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Charles Baudelaire – Biography

Below is a detailed biographie of Charles Baudelaire, a French poet known for his sensible complexities in writing style. He was also an art critic and an essayist.

Charles Baudelaire (9 April 1821- 31 August 1867) was a French poet, translator, writer, and critic of literary work. He was credited with the title of Modernist as his work reflected modernity and romanticism.

He lived a short life of 46 years full of controversies, debts, and fleeting fame, but an ephemeral eminence for bold and distinctive work inspired by real-life observations of the life of people.

Childhood And Education Of Baudelaire

The tragic childhood events in Baudelaire’s life incited many of his valiant works later. His father, Joseph Francois Baudelaire was a priest, tutor, and painter. He worked as a civil servant till retirement; at the age of 60, he married a 26-year-old lady Caroline Dufays.

Baudelaire was their only child. He was born in Paris, on 9 April 1921. He lost his father at an early age. His father died in the year 1927 when he was only 6 years old. The following year his mother married Major Jacques Aupick.

Baudelaire was educated in a boarding school in Lyon. Later, he studied law at Lycee Louis-le-Grand. He realized that he was ill-suited for any particular profession. However, he was well aware of his precocious inclination for literary work. He spent 2 years in the Latin Quarter of Paris to pursue his interest.

Family Relations

For most of his life, Charles was hinged on his mother emotionally and financially. His stepfather was never a problem for him until he started coming into his way of life.

For Baudelaire, the journey from addressing a father as a father to addressing him as ‘The General’ is reflected in his poems. Baudelaire seemed to be very impressionable and in consequence, his life moulded accordingly.

He felt that the undivided attention and love of his mother drifted apart after the ingress of his stepfather into their lives. He expressed his agony in one of his letters to his mother saying, “There was in my childhood a period of passionate love for you.” He always borrowed money from her promising to return it after a profitable published work.

He lived a lavish life by accumulating heavy debts from his mother and other creditors. His art circle called him a dandy and a free spender because irrespective of the amount of money he got, he spent it all in lounges, on prostitutes, and other luxuries. When he was 21, he inherited a substantial amount of money from his father.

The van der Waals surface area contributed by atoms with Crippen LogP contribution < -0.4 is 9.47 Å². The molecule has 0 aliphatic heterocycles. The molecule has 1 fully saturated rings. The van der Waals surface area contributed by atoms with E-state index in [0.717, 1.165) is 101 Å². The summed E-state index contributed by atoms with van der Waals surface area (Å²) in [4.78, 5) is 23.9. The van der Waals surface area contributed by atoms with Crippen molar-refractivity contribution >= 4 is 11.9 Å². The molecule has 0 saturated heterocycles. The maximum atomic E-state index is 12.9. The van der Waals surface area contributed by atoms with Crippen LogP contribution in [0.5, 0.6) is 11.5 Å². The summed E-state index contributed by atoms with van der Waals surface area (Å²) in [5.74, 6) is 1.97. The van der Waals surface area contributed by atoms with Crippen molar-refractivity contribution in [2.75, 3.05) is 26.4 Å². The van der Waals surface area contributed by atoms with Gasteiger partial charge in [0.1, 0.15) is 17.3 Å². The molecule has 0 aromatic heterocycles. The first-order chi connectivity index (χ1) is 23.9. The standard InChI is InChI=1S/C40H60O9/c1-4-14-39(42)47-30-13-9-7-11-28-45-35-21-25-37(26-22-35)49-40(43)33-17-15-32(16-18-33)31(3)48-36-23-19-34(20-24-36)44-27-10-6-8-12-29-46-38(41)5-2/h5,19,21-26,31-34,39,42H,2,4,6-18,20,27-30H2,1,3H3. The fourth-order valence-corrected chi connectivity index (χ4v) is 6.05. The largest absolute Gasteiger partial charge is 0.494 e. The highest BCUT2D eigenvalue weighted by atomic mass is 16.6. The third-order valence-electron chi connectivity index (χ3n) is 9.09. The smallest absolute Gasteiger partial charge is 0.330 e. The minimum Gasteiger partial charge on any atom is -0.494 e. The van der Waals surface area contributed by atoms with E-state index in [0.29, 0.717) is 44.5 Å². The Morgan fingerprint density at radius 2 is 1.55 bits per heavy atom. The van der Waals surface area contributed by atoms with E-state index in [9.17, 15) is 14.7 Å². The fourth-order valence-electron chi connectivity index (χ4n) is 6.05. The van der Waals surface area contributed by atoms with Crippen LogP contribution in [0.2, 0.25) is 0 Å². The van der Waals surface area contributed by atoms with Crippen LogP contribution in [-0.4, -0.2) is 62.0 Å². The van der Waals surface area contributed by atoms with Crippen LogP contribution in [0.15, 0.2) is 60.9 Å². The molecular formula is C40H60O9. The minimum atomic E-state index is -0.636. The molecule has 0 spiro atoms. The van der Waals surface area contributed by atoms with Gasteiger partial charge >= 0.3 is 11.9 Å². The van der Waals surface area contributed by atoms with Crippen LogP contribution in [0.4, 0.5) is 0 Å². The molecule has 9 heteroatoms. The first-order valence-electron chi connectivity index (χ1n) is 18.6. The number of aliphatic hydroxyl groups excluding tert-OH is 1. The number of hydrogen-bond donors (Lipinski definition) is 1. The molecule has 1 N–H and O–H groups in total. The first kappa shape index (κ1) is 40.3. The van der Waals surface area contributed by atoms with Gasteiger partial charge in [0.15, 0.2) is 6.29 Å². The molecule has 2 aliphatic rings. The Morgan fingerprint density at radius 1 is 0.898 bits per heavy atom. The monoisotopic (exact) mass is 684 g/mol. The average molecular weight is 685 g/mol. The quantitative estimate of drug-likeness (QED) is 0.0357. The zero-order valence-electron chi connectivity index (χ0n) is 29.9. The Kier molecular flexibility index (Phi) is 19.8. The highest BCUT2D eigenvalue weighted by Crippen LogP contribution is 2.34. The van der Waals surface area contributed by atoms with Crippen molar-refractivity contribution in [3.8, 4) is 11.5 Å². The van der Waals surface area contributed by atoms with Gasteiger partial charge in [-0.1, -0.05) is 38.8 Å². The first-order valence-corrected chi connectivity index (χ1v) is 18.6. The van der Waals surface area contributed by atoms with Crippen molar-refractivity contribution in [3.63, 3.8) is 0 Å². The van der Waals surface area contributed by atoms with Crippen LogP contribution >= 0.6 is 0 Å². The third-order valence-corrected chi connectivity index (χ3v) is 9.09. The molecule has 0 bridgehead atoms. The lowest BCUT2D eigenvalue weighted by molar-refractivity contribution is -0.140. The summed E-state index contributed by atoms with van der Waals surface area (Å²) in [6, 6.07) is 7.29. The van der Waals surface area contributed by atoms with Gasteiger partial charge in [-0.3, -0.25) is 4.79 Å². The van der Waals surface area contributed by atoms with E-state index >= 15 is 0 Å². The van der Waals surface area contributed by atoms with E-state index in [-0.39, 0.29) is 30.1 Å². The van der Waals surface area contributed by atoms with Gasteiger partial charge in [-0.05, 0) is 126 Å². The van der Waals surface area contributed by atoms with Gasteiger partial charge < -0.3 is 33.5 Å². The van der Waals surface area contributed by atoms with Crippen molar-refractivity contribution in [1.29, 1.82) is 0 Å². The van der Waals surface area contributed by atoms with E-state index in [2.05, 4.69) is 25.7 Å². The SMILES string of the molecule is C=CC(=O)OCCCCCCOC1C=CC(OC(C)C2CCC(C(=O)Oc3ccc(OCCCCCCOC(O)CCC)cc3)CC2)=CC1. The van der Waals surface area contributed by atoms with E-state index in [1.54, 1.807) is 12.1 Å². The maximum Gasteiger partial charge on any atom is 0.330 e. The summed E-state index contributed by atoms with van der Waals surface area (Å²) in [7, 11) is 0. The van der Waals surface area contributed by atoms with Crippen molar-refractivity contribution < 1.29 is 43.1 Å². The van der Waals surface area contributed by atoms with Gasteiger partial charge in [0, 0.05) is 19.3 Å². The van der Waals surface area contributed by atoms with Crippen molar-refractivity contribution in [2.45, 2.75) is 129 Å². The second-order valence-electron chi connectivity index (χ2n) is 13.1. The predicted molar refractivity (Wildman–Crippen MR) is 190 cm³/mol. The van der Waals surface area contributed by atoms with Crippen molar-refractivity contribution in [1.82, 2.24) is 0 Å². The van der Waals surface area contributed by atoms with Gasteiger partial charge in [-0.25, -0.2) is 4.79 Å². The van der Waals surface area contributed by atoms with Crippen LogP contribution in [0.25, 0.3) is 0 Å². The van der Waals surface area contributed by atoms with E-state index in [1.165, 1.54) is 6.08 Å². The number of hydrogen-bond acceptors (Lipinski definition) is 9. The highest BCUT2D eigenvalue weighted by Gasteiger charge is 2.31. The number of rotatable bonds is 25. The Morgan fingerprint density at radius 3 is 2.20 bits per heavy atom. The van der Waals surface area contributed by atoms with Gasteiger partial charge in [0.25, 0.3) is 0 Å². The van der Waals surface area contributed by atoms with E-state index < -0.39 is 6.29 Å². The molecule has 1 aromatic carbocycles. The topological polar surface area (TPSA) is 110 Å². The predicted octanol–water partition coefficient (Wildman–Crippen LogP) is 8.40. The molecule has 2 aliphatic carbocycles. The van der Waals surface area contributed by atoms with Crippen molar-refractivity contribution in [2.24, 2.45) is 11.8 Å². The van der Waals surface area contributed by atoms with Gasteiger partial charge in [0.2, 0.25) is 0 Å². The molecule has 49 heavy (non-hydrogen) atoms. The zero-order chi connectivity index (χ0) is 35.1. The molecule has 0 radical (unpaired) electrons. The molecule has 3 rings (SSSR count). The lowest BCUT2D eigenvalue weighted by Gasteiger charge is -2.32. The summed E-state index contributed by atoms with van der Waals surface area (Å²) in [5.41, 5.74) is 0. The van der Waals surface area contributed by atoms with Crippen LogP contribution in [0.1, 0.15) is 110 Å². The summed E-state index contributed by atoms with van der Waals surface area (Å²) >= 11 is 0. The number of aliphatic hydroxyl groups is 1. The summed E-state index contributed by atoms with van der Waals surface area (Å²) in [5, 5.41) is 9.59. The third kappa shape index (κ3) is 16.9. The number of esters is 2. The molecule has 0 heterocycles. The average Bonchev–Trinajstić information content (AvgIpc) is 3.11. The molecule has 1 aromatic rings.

He squandered half of his inheritance in no time and if left unrestraint could have spent the rest as well. Consequently, his family had to obtain an official order to put restraints on his expenditure. He resented their decision of giving him a monthly allowance.

His parent decided to send him on a voyage to protect him from accrued debts and to mould his debauched habits. Yet he jumped off the ship and returned to Paris. The voyage added to the experience that he illustrated in his work. During this time, Jeanne Duval arrived in his life as his mistress. His mother never approved of her.

She thought that Jeanne was exploiting Baudelaire for money. Their relationship continued on and off throughout his life.

His Literary Works

The most renowned work of Baudelaire was a compilation of lyric poetry titled Les Fleurs du mal. It was published in 1857 but it had nearly all his poems from the year 1840 till his death. His work mostly revolved around the theme of death, sex, lesbianism, melancholy and colourful illustrations of secular love.

Eroticism, death, disgust, and the desire for an ideal world were reflected in Les Fleurs du mal (The Flowers of Evil). It was very a controversial work as some of its poems were considered scandalous. Six of his poems were banned stating them as contempt of law and against morality.

Baudelaire and the publishers were prosecuted and fined for the same. After 100 years, in May 1949 the banned was lifted and the other 6 poems were also published.

Gustave Flaubert and Theodore de Banville were part of his appreciative audience who admired his work. He dedicated Les Fleurs de mal to Theophile Gautier, in gratitude for their friendship.

Le Spleen de Paris was published posthumously in 1869. It is a collection of 50 prose poems and is also known as Petits Poems en Prose. It is based on the work of Parnassians. It explores the idea of Satanism, sensuality, pleasure, temptations, melancholy, and disgust for the faulty modernization of that time.

There was the use of language, symbols, atmosphere, and imagery to depict sensuality.